Mast cells infiltrate the sites of inflammation associated with chronic atopic disease and during helminth and bacterial infection. This process requires receptor-mediated cell chemotaxis across a concentration gradient of their chemotactic ligands. In vivo, mast cells are likely to be exposed to several such agents, which can cooperate in a synergistic manner to regulate mast cell homing. Here, we report that chemotaxis of mouse bone-marrow-derived mast cells (BMMCs) in response to the chemoattractants stem-cell factor (SCF) and prostaglandin (PG)E2, is substantially enhanced following antigen-dependent ligation of the high-affinity receptor for IgE (FcεRI). These responses were associated with enhanced activation of phosphoinositide 3-kinase (PI3K), and downstream activation of the tyrosine protein kinase Btk, with subsequent enhanced phospholipase (PL)Cγ-mediated Ca2+ mobilization, Rac activation and F-actin rearrangement. Antigen-induced chemotaxis, and the ability of antigen to amplify responses mediated by SCF, adenosine and PGE2 were suppressed following inhibition of PI3K, and were impaired in BMMCs derived from Btk−/− mice. There were corresponding decreases in the PLCγ-mediated Ca2+ signal, Rac activation and F-actin rearrangement, which, as they are essential for BMMC chemotaxis, accounts for the impaired migration of Btk-deficient cells. Taken together, these data demonstrate that, by regulating signaling pathways that control F-actin rearrangement, Btk is crucial for the ability of antigen to amplify mast-cell chemotactic responses.
Mast cells are important players in host defence mechanisms associated with innate and adaptive immune responses (Galli et al., 2005; Marshall, 2004; Mekori, 2004). However, in afflicted individuals, inflammatory mediators released from activated mast cells can also induce atopic allergic inflammatory responses (Brown et al., 2008; Metcalfe et al., 1997). Mast cells infiltrate the sites of inflammation associated with chronic atopic disease, and helminth and bacterial infection (Echtenacher et al., 1996; Madden et al., 1991). These processes rely on the ability of mast cells to migrate to target tissues in response to the appropriate chemotactic stimuli. Mast cells express surface receptors for a number of endogenous ligands that are known to be potent mast-cell chemoattractants under experimental conditions. Of these, the most widely investigated is stem cell factor (SCF), the natural ligand for the growth-factor receptor KIT (Meininger et al., 1992; Nilsson et al., 1994). Others include several agonists of G-protein-coupled receptors (GPCRs), such as prostaglandin E2 (PGE2), which positively regulates mast-cell responses through the EP3 receptor (Weller et al., 2007). There is also evidence to suggest that IgE-sensitized mast cells migrate toward antigen, potentially through the release of chemoattractants from mast cells themselves (Ishizuka et al., 2001; Kitaura et al., 2005). This evokes a potential contributory role for the high-affinity receptor for IgE (FcεRI) in mast-cell homing, in addition to its role in release of the mast-cell mediator. As demonstrated in several cell types, chemotaxis is a Ca2+-dependent process that requires cytoskeletal rearrangement attributable to initial polymerization and then depolymerization of actin filaments (Nishida et al., 2005; Shimizu et al., 2009). In mast cells, sensitization with IgE alone enhances cortical F-actin-ring formation, as a consequence of F-actin polymerization, and subsequent IgE-FcεRI crosslinking with antigen induces disassembly of this structure (Allen et al., 2009; Nishida et al., 2005). The events that regulate SCF-mediated mast-cell chemotaxis might in part be regulated by phosphoinositide 3-kinase (PI3K)-mediated pathways (Kim et al., 2008; Samayawardhena et al., 2007)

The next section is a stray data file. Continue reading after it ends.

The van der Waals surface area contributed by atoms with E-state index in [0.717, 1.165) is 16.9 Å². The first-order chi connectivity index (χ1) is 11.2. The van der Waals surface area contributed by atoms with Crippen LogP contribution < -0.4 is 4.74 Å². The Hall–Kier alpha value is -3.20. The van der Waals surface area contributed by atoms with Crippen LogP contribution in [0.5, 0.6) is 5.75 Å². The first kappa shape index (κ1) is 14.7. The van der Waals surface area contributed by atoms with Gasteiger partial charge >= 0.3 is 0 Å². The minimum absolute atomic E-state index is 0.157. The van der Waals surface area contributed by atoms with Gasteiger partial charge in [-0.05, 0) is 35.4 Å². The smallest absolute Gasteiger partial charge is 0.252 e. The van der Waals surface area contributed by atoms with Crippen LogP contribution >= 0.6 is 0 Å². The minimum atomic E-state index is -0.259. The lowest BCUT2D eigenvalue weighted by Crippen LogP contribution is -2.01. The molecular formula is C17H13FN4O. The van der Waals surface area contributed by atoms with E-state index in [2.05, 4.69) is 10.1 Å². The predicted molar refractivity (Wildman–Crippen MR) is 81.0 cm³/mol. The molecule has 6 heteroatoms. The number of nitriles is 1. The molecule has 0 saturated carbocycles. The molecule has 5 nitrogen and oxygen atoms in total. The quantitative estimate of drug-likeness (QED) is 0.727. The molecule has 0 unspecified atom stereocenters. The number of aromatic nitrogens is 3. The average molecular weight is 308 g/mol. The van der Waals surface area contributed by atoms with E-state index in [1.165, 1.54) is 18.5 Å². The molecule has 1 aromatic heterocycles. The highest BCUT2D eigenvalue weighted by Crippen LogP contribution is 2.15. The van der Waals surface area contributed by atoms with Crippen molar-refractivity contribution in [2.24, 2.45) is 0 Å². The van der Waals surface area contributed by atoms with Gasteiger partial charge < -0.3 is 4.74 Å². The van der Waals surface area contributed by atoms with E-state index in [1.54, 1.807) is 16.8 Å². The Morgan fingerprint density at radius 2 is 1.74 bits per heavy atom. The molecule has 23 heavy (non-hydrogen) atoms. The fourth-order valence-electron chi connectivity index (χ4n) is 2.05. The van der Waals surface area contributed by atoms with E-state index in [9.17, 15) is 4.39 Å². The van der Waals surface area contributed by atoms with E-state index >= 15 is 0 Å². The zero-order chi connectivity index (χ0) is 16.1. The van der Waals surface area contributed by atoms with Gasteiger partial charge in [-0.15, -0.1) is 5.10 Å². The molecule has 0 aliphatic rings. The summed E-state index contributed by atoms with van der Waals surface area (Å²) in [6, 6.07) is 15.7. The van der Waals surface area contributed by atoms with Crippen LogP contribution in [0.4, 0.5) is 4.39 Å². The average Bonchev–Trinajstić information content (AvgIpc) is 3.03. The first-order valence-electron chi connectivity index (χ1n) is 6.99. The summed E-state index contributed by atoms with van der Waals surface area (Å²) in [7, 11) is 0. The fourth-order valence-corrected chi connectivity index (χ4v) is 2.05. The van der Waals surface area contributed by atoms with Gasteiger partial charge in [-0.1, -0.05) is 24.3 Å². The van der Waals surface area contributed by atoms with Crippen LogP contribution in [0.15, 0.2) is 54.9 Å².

Inflamed tissues in allergic individuals accumulate inflammatory mast-cell-activating agents including PGE2 (Harris et al., 2002; Vancheri et al., 2004) and adenosine (Spicuzza et al., 2006). In addition, chronically inflamed tissues undergo fibrotic changes that might lead to increased production of SCF by fibroblasts (Hogaboam et al., 1998). Therefore, it is likely that mast cells within these tissues are exposed to co-activating factors, which might thus contribute to tissue targeting of mast cells in a pathological environment through synergistic interactions with antigen. We therefore investigated whether such synergy can occur and, if so, the molecular mechanisms regulating these responses in mast cells derived from the bone marrow (BMMCs) of wild-type and gene-deficient mice. Signaling events induced by antigen were found to synergistically interact with those elicited by SCF and the GPCR agonists, adenosine and PGE2, to dramatically enhance chemotaxis in mouse BMMCs. Such synergy was associated with enhanced increases in Ca2+ mobilization and Rac-dependent cytoskeletal reorganization through actin polymerization and depolymerization. We finally demonstrate that, by regulating such synergistic signaling events, Btk is an integral component of the integrated signal-transduction pathway that permits antigen to amplify the chemotactic responses of mast cells.
Mast-cell migration toward SCF and GPCR agonists is synergistically enhanced by antigen